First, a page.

It was intended that once a permanent council of Elders was established and its role and mandate were finalized, a report would be sent to The Nation explaining the purpose of the Council. However, the confusion that is starting to develop regarding the Council of Elders and the increasing number of requests for support on different issues have convinced us, with permission from the Elders, to present a brief report on the history and the current status of the Regional Council of Elders.

The Cree Regional Authority held the first special gathering of Cree Elders in 1981 and it was at this meeting that the idea of a regional council of Elders was first discussed. A recommendation was also made by the Elders that these meetings continue to be held periodically.

In 1982 the James Bay Cree Cultural Education Centre was established as a program under the Cree Regional Authority and the Centre was mandated to find funds to hold another Cree Elders’ conference. Since then, the Elders have met on an annual basis. At each of these meetings, the subject of a regional council of Elders was discussed.

For many years, the Elders were hesitant to form a regional council for many reasons and it was only after they themselves determined what their role might be that they began developing a structure and guidelines. They chose their coordinator—Robbie Dick— four years ago and mandated him to assist the Elders in those communities which did not have a council of Elders in establishing local councils, only if requested by the communities.

A provisional Regional Council of Elders was established at an elders’ meeting in Waskaganish in March 1996. The elder representatives present at that meeting appointed elders from their respective communities to sit on the Regional Council until such time as a permanent one was established.

Thoughout 1996 and up to now in 1997, the elders have continued to work on their mandate and guidelines. They have determined that there will be areas in which they should not be involved and they are religion, politics, and local issues. Their role and mandate, as determined by themselves is:

a) to oversee regional and/or common concerns and interests of the Cree Nation in cultural development;

b) to assist in the development of a common Cree Nation mission statement to ensure compliance with Cree traditional customs and values;

c) to assist the Cree leadership in all issues in order to reflect Cree values and traditions in dealings with governments and nongovernmental bodies;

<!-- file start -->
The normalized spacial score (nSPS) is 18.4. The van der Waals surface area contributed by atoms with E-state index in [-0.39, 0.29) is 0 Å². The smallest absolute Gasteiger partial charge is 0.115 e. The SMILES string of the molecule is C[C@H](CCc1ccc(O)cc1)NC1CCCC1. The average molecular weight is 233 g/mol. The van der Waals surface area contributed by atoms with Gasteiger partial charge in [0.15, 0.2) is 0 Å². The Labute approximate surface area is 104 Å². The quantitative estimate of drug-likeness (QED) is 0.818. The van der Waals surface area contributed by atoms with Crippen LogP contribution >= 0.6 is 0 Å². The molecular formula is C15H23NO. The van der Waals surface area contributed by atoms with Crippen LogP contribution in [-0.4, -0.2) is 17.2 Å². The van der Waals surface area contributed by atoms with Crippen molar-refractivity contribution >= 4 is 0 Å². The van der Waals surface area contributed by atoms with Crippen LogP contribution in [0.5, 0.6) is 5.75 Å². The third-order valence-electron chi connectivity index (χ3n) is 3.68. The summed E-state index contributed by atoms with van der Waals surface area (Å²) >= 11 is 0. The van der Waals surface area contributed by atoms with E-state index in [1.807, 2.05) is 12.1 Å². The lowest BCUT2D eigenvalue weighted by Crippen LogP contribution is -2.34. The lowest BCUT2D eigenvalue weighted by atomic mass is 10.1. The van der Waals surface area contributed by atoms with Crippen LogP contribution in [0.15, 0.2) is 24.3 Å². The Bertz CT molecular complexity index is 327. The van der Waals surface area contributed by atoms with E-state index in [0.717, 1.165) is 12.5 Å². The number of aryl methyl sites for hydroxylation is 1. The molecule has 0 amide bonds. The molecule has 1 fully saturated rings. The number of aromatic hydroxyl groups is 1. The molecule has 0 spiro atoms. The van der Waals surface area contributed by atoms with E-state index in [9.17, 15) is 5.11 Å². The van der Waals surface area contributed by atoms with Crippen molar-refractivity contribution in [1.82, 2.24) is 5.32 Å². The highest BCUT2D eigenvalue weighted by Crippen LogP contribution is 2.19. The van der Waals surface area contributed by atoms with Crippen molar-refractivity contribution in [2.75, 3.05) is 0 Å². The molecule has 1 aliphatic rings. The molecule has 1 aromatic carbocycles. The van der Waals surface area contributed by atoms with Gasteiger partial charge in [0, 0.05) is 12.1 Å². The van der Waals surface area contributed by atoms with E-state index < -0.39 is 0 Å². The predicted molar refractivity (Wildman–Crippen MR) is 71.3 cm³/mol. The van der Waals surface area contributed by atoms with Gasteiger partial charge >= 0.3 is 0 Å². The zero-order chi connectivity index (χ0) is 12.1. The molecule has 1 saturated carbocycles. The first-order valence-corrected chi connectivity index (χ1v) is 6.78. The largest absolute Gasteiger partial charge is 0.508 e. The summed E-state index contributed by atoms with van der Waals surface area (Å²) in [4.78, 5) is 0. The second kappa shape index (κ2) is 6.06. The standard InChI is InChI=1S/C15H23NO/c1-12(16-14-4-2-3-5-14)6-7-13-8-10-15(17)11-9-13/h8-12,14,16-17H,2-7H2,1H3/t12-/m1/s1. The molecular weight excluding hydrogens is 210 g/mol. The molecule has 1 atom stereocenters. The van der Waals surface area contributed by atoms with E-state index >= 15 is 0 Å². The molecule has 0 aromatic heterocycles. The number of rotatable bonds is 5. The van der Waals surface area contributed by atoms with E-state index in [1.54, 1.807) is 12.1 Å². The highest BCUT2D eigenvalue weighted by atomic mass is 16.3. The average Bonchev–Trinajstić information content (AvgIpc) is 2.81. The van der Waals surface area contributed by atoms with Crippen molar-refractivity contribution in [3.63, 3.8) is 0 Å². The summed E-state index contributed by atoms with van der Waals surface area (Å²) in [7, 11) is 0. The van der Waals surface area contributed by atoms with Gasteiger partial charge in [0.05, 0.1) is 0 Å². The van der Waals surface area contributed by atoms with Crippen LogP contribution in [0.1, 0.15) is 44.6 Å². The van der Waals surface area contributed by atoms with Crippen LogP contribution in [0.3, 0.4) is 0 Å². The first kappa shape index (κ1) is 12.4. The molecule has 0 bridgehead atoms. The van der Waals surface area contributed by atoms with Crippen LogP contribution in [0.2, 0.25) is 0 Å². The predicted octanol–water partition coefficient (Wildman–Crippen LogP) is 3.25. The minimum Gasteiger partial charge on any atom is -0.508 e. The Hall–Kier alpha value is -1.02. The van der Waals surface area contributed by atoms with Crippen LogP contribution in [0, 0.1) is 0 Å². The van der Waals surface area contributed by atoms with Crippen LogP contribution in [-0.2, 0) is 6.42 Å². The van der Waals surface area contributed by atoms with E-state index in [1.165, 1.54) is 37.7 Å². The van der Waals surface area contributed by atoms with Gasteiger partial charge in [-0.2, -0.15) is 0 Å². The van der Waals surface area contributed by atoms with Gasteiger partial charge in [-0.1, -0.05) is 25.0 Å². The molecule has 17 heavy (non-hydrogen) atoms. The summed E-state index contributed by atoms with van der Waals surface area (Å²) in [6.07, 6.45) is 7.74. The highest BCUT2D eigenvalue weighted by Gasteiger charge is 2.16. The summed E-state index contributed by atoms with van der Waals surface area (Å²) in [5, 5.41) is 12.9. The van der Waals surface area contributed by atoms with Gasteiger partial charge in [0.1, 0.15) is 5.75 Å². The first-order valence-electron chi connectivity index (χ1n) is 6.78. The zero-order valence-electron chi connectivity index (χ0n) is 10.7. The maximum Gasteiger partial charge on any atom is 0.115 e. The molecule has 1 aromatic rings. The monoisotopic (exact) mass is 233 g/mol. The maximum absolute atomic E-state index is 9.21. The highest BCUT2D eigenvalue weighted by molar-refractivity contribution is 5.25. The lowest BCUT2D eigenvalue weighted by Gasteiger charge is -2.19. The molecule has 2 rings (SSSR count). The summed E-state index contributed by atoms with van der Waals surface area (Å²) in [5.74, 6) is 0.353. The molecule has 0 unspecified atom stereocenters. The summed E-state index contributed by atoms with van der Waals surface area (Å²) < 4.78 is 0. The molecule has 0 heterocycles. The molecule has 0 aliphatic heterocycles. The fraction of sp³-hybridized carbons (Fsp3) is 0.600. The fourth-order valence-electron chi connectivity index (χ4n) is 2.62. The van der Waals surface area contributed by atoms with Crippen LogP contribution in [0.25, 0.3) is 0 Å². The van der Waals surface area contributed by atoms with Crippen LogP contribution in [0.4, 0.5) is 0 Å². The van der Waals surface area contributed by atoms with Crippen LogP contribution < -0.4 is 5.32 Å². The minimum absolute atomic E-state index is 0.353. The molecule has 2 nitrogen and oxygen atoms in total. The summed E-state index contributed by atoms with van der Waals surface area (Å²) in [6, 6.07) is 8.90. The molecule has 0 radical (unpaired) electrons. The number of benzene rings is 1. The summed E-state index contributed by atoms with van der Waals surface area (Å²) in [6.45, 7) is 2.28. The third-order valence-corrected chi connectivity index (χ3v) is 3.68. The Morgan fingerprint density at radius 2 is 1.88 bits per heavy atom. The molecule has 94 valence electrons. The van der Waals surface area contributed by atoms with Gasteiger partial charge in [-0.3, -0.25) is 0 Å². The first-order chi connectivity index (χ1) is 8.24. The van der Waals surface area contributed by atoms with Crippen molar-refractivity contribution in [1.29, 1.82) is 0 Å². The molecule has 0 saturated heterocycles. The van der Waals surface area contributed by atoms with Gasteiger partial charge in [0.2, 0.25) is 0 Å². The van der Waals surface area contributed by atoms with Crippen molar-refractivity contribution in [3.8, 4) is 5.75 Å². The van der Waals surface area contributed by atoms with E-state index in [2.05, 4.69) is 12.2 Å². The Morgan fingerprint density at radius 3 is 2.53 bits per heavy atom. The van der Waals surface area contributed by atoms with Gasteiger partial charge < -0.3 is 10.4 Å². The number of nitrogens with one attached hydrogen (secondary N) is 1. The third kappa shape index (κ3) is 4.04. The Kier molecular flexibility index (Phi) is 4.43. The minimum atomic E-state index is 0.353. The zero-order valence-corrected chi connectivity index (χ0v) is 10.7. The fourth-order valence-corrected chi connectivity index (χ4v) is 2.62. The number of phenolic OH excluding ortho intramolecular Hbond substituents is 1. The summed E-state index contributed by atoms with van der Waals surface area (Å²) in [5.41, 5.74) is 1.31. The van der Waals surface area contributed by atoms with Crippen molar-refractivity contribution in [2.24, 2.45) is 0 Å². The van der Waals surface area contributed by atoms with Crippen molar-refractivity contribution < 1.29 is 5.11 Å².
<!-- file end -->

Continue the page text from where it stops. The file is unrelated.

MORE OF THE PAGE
d) to establish and maintain a regional cultural centre or Cree knowledge centre;

e) to establish and maintain a research and development program on Native culture;

f) to ensure the continuation of our cultural heritage and to ensure the use of our traditional language in all our organizations and our dealings with the rest of the world;

g) to uphold the spiritual teachings which have been passed down by our people from generation to generation- whatever spiritual teachings are deemed appropriate and agreeable to the elders; and

h) to be the traditional voice of our nation and the wisdom keepers of our people.

Elder representatives were chosen to meet with the Cree Regional Authority/ Grand Council of the Crees Council/ Board to request formal recognition, but we were informed that official recognition or sanction has not been discussed again at the top political level. Although the Regional Council of Elders is still in its infancy and it has not been officially recognized by the Chiefs and the Cree Regional Authority/Grand Council of the Crees, the elders have already met with or received requests from different groups seeking guidance or support on issues such as trapline/ hunting game management, youth suicides, various social problems, organized religion vs. traditional teachings and/or ceremonies, and many local problems.

The elders have stated that the communities are experiencing upheavals that cannot be addressed by the chiefs alone and that it is time for them, the elders, to become involved. They are not saying that the chiefs and councils are incapable of dealing with the social and other problems facing Crees; they are saying that all Crees need to be involved, including the youth, the elders, and the women, such is the extent of our problems. Our chiefs need our help and support; this is what the elders say.

They want to ensure that the Council is established properly; therefore, they are taking their time in determining how they can help their people. At each meeting the elders keep repeating that the Regional Council must not allow itself to be used to fuel hatred and misunderstanding among its people, that it must not do anything that can be pointed out as an example of what is creating confusion among our youth and people. In other words, they say, the Regional Council must operate at all times with respect, wisdom and love.